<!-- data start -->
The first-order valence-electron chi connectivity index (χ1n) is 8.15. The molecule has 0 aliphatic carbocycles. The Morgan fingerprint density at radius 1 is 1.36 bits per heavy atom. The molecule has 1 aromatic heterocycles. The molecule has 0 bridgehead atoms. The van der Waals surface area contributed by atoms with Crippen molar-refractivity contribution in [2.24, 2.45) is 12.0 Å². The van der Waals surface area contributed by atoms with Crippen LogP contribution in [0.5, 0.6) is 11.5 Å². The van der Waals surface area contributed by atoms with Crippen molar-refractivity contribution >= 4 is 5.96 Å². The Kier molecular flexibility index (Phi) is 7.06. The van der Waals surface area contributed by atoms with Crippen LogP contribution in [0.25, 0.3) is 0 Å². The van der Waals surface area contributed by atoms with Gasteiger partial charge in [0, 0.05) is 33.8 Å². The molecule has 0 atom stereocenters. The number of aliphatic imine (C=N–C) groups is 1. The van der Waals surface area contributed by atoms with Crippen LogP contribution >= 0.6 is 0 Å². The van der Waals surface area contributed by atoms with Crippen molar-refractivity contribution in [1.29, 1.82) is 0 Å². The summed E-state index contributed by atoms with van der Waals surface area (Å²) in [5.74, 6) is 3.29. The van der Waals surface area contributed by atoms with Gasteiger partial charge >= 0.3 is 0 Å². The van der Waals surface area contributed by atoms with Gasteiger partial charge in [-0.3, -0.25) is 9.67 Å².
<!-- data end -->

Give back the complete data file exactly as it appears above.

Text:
The first-order valence-electron chi connectivity index (χ1n) is 8.15. The molecule has 0 aliphatic carbocycles. The Morgan fingerprint density at radius 1 is 1.36 bits per heavy atom. The molecule has 1 aromatic heterocycles. The molecule has 0 bridgehead atoms. The van der Waals surface area contributed by atoms with Crippen molar-refractivity contribution in [2.24, 2.45) is 12.0 Å². The van der Waals surface area contributed by atoms with Crippen LogP contribution in [0.5, 0.6) is 11.5 Å². The van der Waals surface area contributed by atoms with Crippen molar-refractivity contribution >= 4 is 5.96 Å². The Kier molecular flexibility index (Phi) is 7.06. The van der Waals surface area contributed by atoms with Crippen LogP contribution in [0.25, 0.3) is 0 Å². The van der Waals surface area contributed by atoms with Gasteiger partial charge in [0, 0.05) is 33.8 Å². The molecule has 0 atom stereocenters. The number of aliphatic imine (C=N–C) groups is 1. The van der Waals surface area contributed by atoms with Crippen LogP contribution >= 0.6 is 0 Å². The van der Waals surface area contributed by atoms with Crippen molar-refractivity contribution in [1.29, 1.82) is 0 Å². The summed E-state index contributed by atoms with van der Waals surface area (Å²) in [5.74, 6) is 3.29. The van der Waals surface area contributed by atoms with Gasteiger partial charge >= 0.3 is 0 Å². The van der Waals surface area contributed by atoms with Gasteiger partial charge in [-0.3, -0.25) is 9.67 Å².